< Back to H.R. 4144 (110th Congress, 2007–2009)

Text of To require those applying for, and renewing, SCHIP, TAA, and ATAA benefits to present documentation proving both citizenship and identity ...

...citizenship and identity in order to receive those benefits.

This bill was introduced on November 9, 2007, in a previous session of Congress, but was not enacted. The text of the bill below is as of Nov 9, 2007 (Introduced).

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Source: GPO

I

110th CONGRESS

1st Session

H. R. 4144

IN THE HOUSE OF REPRESENTATIVES

November 9, 2007

introduced the following bill; which was referred to the Committee on Ways and Means, and in addition to the Committee on Energy and Commerce, for a period to be subsequently determined by the Speaker, in each case for consideration of such provisions as fall within the jurisdiction of the committee concerned

A BILL

To require those applying for, and renewing, SCHIP, TAA, and ATAA benefits to present documentation proving both citizenship and identity in order to receive those benefits.

1.

Requirement for presentation of documentation proving both citizenship and identity in order to receive benefits under SCHIP, TAA, and ATAA

(a)

In general

Notwithstanding any other provision of law, as a condition of receiving benefits under SCHIP, TAA, and ATAA, an individual who is applying for such benefits (including applying for renewal of such benefits) shall present satisfactory documentation providing both citizenship and identity.

(b)

Acceptable documentation

The following shall constitute acceptable documentation for purposes of subsection (a):

(1)

Acceptable primary documentation for identification and citizenship

(A)

A Certificate of Naturalization (DHS Forms N–550 or N–570).

(B)

A Certificate of U.S. Citizenship (DHS Forms N–560 or N–561).

(2)

A combination of an acceptable secondary documentation to verify proof of citizenship and an acceptable documentation to verify identity

(A)

In general

A document described in subparagraph (B) and a document described in subparagraph (C).

(B)

Acceptable documentation to verify proof of citizenship

(i)

A U.S. birth certificate.

(ii)

A Certification of birth issued by the Department of State (Form DS–1350).

(iii)

A Report of Birth Abroad of a U.S. Citizen (Form FS–240).

(iv)

A Certification of Birth Abroad (FS–545).

(v)

A U.S. Citizen I.D. card (DHS Form I–197).

(vi)

An American Indian Card issued by the Department of Homeland Security with the classification code “KIC” (Issued by the Department of Homeland Security to identify U.S. citizen members of the Texas Band of Kickapoos living near the U.S./Mexican border).

(vii)

Final adoption decree.

(viii)

Evidence of civil service employment by the United States government before June 1976.

(ix)

An official military record of service showing a place of birth in the United States.

(x)

A Northern Mariana Identification Card (Issued by the Immigration and Naturalization Service to a collectively naturalized citizen of the United States who was born in the Northern Mariana Islands before November 4, 1986).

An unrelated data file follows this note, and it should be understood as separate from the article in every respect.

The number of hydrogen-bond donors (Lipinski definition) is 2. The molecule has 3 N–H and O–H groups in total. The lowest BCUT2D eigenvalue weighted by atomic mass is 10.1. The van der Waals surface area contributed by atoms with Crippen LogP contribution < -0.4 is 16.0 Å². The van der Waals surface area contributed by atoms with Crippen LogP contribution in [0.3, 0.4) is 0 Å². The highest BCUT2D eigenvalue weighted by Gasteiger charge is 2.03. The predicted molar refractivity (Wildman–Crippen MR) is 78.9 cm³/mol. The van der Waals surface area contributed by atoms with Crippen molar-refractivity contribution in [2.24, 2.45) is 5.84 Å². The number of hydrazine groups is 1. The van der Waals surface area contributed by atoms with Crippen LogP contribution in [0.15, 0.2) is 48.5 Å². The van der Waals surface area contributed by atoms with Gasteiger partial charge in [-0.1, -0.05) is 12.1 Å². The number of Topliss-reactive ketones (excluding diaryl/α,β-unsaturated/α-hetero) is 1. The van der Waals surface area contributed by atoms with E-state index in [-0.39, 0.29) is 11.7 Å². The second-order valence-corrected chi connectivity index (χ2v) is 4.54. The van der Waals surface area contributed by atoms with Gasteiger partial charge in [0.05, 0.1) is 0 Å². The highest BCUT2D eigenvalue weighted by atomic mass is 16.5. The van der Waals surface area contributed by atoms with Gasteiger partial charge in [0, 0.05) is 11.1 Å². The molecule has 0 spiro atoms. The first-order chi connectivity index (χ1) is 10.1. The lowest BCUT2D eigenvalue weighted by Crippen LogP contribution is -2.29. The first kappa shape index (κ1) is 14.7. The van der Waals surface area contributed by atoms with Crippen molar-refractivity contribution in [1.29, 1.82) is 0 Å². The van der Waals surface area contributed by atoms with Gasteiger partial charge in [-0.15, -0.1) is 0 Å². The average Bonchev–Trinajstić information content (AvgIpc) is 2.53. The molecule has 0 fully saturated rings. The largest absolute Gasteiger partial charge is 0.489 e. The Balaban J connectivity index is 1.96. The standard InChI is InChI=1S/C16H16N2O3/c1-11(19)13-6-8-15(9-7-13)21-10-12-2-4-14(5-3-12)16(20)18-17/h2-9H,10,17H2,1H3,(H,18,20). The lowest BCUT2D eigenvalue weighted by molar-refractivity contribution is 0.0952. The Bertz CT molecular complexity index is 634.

(C)

Acceptable documentation to verify proof of identity

(i)

A current State driver’s license bearing the individual’s picture or State identity document also with the individual’s picture.

(ii)

Certificate of Indian Blood, or other U.S. American Indian/Alaska Native tribal document.

(iii)

A school identification card with a photograph of the individual.

(iv)

U.S. military card or draft record.

(v)

Identification card issued by the Federal, State, or local government with the same information included on driver’s licenses.

(vi)

Military dependent’s identification card.

(vii)

Native American Tribal document.

(viii)

U.S. Coast Guard Merchant Mariner card.

(ix)

Data matches with other agencies can be used to verify identity such as those with Federal or State governmental, public assistance, law enforcement, or corrections agencies, at the State’s option. Such agencies may include food stamps, child support, corrections, including juvenile detention, motor vehicle, or child protective services

(D)

Special identity rules for children under 16

In the case of a child under 16 years of age, the following documents may be used for purposes of establishing identity under subparagraph (C):

(i)

A clinic, doctor, hospital, or school record. School records may include nursery or daycare records and report cards. If the State accepts such records, it must verify them with the issuing school.

(ii)

If no previous document is available, an affidavit may be used. An affidavit is only acceptable if it is signed under penalty of perjury by a parent, guardian, or caretaker relative stating the date and place of the birth of the child.

(c)

Definitions

In this section:

(1)

The term SCHIP means the program under title XXI of the Social Security Act.

(2)

The term TAA means the program of trade adjustment assistance under chapter 2 of title II of the Trade Act of 1974.

(3)

The term ATAA means the program of alternative trade adjustment assistance under 246 of the Trade Act of 1974.